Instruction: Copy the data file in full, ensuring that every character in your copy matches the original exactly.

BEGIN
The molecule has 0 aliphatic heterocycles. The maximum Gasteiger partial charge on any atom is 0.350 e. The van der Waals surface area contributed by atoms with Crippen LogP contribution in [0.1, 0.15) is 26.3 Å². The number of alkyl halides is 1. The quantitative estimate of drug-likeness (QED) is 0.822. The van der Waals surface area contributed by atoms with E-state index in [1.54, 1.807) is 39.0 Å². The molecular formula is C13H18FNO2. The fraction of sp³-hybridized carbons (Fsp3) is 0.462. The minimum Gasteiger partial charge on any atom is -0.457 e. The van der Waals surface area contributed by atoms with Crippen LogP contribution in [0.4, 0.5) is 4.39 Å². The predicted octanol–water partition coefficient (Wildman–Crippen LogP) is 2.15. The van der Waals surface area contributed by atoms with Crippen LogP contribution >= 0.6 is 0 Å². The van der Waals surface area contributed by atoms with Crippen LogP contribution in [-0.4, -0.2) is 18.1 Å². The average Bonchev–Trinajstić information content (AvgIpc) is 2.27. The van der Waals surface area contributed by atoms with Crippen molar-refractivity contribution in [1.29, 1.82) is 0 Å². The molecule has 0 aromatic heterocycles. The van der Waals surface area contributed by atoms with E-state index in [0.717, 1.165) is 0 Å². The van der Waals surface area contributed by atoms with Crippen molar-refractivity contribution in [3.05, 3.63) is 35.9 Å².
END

The molecule has 0 aliphatic heterocycles. The maximum Gasteiger partial charge on any atom is 0.350 e. The van der Waals surface area contributed by atoms with Crippen LogP contribution in [0.1, 0.15) is 26.3 Å². The number of alkyl halides is 1. The quantitative estimate of drug-likeness (QED) is 0.822. The van der Waals surface area contributed by atoms with E-state index in [1.54, 1.807) is 39.0 Å². The molecular formula is C13H18FNO2. The fraction of sp³-hybridized carbons (Fsp3) is 0.462. The minimum Gasteiger partial charge on any atom is -0.457 e. The van der Waals surface area contributed by atoms with Crippen LogP contribution in [0.4, 0.5) is 4.39 Å². The predicted octanol–water partition coefficient (Wildman–Crippen LogP) is 2.15. The van der Waals surface area contributed by atoms with Crippen LogP contribution >= 0.6 is 0 Å². The van der Waals surface area contributed by atoms with Crippen LogP contribution in [-0.4, -0.2) is 18.1 Å². The average Bonchev–Trinajstić information content (AvgIpc) is 2.27. The van der Waals surface area contributed by atoms with Crippen molar-refractivity contribution in [1.29, 1.82) is 0 Å². The molecule has 0 aromatic heterocycles. The van der Waals surface area contributed by atoms with E-state index in [0.717, 1.165) is 0 Å². The van der Waals surface area contributed by atoms with Crippen molar-refractivity contribution in [3.05, 3.63) is 35.9 Å².